Bolick goes on to discuss historical instances of “crises in gender” that radically reshape marriage and relations between the sexes. War is the usual factor here — Bolick writes about how the deaths of so many men (especially Southern men) in the civil war, and the death of so many Russian men in World War II, had dramatic sociological effects. Did you know that the marriageable male shortage in Siberia today is so severe that some women are petitioning the Russian government to legalize polygamy? I had no idea. Reading this stuff, I realize how insufficiently aware I am of how much economics affects the way we understand marriage and its function.

Anyway, for reasons Bolick goes into in some detail, we’ve arrived at a socioeconomic situation in contemporary America that disadvantages women who want to marry:

If dating and mating is in fact a marketplace—and of course it is—today we’re contending with a new “dating gap,” where marriage-minded women are increasingly confronted with either deadbeats or players. For evidence, we don’t need to look to the past, or abroad—we have two examples right in front of us: the African American community, and the college campus.

This is really interesting:

In his book, Is Marriage for White People?, Ralph Richard Banks, a law professor at Stanford, argues that the black experience of the past half century is a harbinger for society at large. “When you’re writing about black people, white people may assume it’s unconnected to them,” he told me when I got him on the phone. It might seem easy to dismiss Banks’s theory that what holds for blacks may hold for nonblacks, if only because no other group has endured such a long history of racism, and racism begets singular ills. But the reality is that what’s happened to the black family is already beginning to happen to the white family. In 1950, 64 percent of African American women were married—roughly the same percentage as white women. By 1965, African American marriage rates had declined precipitously, and Daniel Patrick Moynihan was famously declaring black families a “tangle of pathology.” Black marriage rates have fallen drastically in the years since—but then, so have white marriage rates. In 1965, when Moynihan wrote with such concern about the African American family, fewer than 25 percent of black children were born out of wedlock; in 2011, considerably more than 25 percent of white children are.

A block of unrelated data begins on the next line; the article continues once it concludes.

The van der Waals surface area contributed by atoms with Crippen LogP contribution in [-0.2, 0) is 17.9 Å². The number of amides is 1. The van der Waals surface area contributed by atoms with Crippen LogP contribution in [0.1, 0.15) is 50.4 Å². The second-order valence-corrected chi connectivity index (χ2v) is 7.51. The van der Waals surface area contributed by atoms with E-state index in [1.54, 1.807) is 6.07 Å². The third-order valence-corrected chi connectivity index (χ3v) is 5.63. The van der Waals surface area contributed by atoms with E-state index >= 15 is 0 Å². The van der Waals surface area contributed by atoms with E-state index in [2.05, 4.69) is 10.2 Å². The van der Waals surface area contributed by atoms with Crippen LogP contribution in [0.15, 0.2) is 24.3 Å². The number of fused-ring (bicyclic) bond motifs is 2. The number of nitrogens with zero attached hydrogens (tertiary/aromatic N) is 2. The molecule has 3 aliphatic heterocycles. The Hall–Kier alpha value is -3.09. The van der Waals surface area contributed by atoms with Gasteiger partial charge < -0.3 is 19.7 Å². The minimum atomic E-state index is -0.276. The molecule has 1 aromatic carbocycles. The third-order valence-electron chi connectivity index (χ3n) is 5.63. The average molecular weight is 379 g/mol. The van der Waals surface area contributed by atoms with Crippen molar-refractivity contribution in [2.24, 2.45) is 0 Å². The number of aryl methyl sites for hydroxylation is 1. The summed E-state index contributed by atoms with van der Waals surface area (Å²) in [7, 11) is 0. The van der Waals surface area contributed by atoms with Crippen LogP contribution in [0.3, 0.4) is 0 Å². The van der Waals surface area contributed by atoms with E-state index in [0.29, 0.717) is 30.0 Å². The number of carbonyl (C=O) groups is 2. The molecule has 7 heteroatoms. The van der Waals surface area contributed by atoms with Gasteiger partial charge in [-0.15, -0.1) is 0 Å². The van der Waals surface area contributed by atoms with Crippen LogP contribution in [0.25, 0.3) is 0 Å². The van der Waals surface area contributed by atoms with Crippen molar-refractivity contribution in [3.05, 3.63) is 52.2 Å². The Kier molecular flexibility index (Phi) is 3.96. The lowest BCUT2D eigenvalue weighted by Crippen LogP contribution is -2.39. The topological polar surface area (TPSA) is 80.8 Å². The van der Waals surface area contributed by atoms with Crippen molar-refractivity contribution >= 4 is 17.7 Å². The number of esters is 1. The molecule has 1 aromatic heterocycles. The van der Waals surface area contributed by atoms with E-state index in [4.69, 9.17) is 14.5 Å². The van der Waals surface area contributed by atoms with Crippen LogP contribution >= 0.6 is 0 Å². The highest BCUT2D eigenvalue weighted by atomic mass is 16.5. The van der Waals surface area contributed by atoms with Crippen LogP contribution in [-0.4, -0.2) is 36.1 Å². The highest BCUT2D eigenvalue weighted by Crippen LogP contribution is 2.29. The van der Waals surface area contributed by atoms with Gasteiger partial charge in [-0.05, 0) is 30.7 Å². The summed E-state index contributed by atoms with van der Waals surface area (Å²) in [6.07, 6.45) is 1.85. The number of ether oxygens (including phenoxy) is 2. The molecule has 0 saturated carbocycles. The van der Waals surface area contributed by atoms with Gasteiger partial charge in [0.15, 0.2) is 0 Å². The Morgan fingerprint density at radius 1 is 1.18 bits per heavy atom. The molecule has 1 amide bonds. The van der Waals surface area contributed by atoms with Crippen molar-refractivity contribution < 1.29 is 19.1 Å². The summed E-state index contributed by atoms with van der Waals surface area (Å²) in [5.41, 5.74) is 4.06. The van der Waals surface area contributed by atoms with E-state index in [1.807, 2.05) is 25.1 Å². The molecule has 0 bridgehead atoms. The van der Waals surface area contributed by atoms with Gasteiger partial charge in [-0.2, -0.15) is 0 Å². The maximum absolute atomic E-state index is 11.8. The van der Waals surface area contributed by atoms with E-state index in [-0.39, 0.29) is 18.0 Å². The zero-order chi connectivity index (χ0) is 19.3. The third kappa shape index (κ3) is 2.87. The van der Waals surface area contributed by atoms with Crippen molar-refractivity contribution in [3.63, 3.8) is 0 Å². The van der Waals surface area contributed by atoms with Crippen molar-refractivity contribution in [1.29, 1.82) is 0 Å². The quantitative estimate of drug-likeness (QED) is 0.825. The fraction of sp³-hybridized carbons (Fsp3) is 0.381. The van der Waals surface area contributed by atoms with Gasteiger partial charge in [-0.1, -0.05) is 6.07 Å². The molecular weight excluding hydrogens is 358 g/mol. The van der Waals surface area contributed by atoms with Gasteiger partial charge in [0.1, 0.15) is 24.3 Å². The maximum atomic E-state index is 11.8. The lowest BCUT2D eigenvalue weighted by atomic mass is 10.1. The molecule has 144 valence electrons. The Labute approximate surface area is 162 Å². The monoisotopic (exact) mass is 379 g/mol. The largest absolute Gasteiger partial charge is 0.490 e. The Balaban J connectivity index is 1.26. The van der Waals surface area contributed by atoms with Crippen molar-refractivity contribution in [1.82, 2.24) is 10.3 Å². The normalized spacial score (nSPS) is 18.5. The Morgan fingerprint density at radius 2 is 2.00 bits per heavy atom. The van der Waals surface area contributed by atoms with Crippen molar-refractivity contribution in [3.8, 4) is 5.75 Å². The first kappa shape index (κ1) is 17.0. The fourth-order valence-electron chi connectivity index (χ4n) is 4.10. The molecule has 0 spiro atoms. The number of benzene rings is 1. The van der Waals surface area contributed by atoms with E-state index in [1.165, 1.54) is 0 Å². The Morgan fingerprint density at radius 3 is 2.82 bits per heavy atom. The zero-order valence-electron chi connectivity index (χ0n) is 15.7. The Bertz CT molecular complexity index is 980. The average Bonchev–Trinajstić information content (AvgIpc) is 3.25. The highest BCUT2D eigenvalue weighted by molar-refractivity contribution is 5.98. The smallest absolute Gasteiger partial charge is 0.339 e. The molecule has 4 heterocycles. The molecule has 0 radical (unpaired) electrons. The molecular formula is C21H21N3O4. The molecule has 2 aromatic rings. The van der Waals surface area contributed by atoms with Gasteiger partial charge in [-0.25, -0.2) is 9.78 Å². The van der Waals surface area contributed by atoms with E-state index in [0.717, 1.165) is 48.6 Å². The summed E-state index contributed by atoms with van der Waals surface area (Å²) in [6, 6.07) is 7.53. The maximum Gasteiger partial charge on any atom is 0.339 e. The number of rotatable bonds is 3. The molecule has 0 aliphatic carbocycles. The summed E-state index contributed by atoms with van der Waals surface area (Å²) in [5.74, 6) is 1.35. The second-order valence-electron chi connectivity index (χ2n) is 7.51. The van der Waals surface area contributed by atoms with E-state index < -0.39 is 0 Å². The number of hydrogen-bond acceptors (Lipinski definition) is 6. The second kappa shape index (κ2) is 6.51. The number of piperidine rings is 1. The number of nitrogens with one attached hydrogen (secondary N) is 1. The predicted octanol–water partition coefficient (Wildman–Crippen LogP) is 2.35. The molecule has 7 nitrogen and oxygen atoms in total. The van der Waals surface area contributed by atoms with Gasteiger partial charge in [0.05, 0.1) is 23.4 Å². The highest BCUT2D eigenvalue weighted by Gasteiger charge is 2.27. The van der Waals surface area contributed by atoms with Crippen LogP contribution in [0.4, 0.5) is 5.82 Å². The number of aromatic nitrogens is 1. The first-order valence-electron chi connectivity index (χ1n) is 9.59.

This erosion of traditional marriage and family structure has played out most dramatically among low-income groups, both black and white. According to the sociologist William Julius Wilson, inner-city black men struggled badly in the 1970s, as manufacturing plants shut down or moved to distant suburbs. These men naturally resented their downward mobility, and had trouble making the switch to service jobs requiring a very different style of self-presentation. The joblessness and economic insecurity that resulted created a host of problems, and made many men altogether unmarriable. Today, as manufacturing jobs disappear nationwide (American manufacturing shed about a third of its jobs during the first decade of this century), the same phenomenon may be under way, but on a much larger scale.